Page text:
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Vietnam revising fishery policies to attract more investments

Publication Date : 04-04-2014


Vietnam will review for possible revision policies on domestic and foreign investments in the local fishery industry because of their inefficiency in attracting investments.

This was stated by officials of Vietnam's Ministry of Agriculture and Rural Development (MARD). According to the MARD, by the end of 2013, Vietnam had 70 foreign direct investment (FDI) projects in the fishery industry valued at only US$300 million. The domestic private investment in the industry also remained low.

Chu Tien Vinh, former deputy director of Fisheries Department under the MARD, said high risks associated with the industry and unattractive investment incentives had made domestic and foreign investors shy away from investing in the local fishery industry, reported Dau tu (Investment Review) newspaper.

Investors had made minor investments in the seafood trade segment and in feed for the industry, while the industry had mainly state investment, he said.

However, the state investment in the industry had also not met the industry's demand, he added. From 2006 to 2010, investments in the fishery industry accounted for only 3 per cent of the total investments in the agricultural sector. The MARD has increased the investment to 7 per cent for the period 2011-2015 but it was still deemed low.

The MARD expects to increase the investment in fisheries to 10 per cent of the total investment in the agricultural sector for the period of 2016-20.

Nguyen Thi Hong, head of the MARD's planning department, said the policy on investments in the fishery industry would be restructured in the direction of cutting investments from the state budget and increasing investments in preferential credit, policies on encouraging private and foreign capital, and public-private partnership (PPP) projects.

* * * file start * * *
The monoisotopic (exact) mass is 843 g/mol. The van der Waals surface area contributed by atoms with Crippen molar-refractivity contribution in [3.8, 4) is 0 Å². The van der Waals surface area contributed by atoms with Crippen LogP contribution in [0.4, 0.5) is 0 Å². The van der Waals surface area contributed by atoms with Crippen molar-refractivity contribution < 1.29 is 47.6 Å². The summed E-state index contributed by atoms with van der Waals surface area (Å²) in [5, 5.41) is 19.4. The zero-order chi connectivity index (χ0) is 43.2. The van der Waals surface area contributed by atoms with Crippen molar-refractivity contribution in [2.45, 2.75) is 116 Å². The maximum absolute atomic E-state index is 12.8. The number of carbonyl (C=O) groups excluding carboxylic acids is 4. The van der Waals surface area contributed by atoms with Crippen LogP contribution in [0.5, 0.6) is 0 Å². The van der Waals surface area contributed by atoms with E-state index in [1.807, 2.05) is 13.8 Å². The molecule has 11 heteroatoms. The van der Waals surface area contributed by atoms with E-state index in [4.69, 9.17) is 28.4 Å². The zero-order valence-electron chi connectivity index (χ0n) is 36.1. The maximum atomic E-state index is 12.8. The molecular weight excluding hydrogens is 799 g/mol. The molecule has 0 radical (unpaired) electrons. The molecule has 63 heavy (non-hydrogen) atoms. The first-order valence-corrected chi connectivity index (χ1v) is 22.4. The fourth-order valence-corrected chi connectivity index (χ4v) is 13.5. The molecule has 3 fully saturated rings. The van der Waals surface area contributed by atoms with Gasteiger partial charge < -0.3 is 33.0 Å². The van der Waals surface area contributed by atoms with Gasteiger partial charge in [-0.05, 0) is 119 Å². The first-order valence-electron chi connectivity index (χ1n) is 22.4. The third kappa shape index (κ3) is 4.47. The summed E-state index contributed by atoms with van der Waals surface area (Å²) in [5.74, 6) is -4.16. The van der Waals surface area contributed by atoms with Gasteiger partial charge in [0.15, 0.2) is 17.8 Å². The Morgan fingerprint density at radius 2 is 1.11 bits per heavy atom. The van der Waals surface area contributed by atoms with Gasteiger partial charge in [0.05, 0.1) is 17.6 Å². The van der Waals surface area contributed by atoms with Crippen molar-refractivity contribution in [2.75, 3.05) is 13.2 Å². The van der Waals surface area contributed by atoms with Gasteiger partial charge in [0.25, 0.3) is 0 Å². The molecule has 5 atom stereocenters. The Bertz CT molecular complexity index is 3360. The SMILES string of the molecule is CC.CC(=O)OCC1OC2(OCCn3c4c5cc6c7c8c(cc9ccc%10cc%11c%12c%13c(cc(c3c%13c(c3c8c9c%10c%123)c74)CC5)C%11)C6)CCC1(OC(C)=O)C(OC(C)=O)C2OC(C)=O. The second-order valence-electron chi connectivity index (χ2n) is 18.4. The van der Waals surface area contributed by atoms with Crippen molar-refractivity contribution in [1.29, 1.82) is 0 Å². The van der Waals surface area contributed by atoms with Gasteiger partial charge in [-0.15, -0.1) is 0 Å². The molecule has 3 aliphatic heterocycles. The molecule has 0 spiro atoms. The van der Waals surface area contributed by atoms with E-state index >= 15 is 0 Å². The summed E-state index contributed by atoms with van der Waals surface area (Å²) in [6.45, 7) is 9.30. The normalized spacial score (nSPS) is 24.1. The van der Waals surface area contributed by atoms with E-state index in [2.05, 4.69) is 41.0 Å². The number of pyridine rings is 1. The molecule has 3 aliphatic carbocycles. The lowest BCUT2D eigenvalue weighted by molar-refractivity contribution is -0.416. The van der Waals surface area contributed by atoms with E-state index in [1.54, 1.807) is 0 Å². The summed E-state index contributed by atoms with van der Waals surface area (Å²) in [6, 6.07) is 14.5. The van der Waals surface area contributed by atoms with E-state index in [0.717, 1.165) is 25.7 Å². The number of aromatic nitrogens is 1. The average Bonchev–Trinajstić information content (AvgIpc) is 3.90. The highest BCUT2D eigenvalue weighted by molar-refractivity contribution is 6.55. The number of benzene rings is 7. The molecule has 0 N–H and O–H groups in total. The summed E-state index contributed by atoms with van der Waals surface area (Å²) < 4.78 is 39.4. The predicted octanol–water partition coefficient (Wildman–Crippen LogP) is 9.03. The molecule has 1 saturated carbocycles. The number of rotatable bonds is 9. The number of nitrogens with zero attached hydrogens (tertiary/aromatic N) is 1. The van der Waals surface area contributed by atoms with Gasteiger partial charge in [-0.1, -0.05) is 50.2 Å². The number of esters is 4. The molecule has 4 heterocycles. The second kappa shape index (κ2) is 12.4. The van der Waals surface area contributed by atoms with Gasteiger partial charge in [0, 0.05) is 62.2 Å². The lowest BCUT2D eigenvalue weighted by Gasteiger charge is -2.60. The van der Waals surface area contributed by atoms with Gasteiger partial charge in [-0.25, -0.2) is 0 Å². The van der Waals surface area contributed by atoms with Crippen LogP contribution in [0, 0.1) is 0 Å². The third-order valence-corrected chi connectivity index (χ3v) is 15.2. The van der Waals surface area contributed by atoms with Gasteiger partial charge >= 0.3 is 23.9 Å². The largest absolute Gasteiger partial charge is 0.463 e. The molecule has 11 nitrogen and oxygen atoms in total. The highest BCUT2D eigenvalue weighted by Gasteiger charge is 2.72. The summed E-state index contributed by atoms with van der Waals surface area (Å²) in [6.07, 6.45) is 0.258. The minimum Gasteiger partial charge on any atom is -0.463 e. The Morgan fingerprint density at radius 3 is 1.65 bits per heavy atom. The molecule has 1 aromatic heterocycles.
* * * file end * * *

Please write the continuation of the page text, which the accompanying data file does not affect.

The department has cooperated with large foreign corporations, including Metro Cash and Carry Vietnam, Cargill and Fresh Studio, for the implementation of PPP projects in the fishery industry. This, it said, had gained positive results.

Deputy Minister of agriculture and rural development Vu Van Tam said the ministry would review plans of fish ports across the nation to adjust and the results of the review would be made part of the policy revision proposals that would be submitted to the Prime Minister.

The ministry would also act as an advisor to the government and provinces in setting specific plans to develop large fish centres in Hai Phong, Da Nang, Khanh Hoa and Ba Ria-Vung Tau and to attract investments into the centres, he said. Such centres are also being planned for Kien Giang and Can Tho.

Meanwhile, the fishery industry will also change the structure of investment policies to prioritise capital for infrastructure, logistics service, large regions of developing fisheries and fish varieties.

The industry will focus on intensive production, application of hi-tech for it and cooperation in production and business.

Do Thu Trang, from general research division under the Planning and Investment's Development Strategic Institute, said the provinces with a developed fishery industry should have long-term plans to attract investments to the industry and cooperate in promoting investments in the regions.


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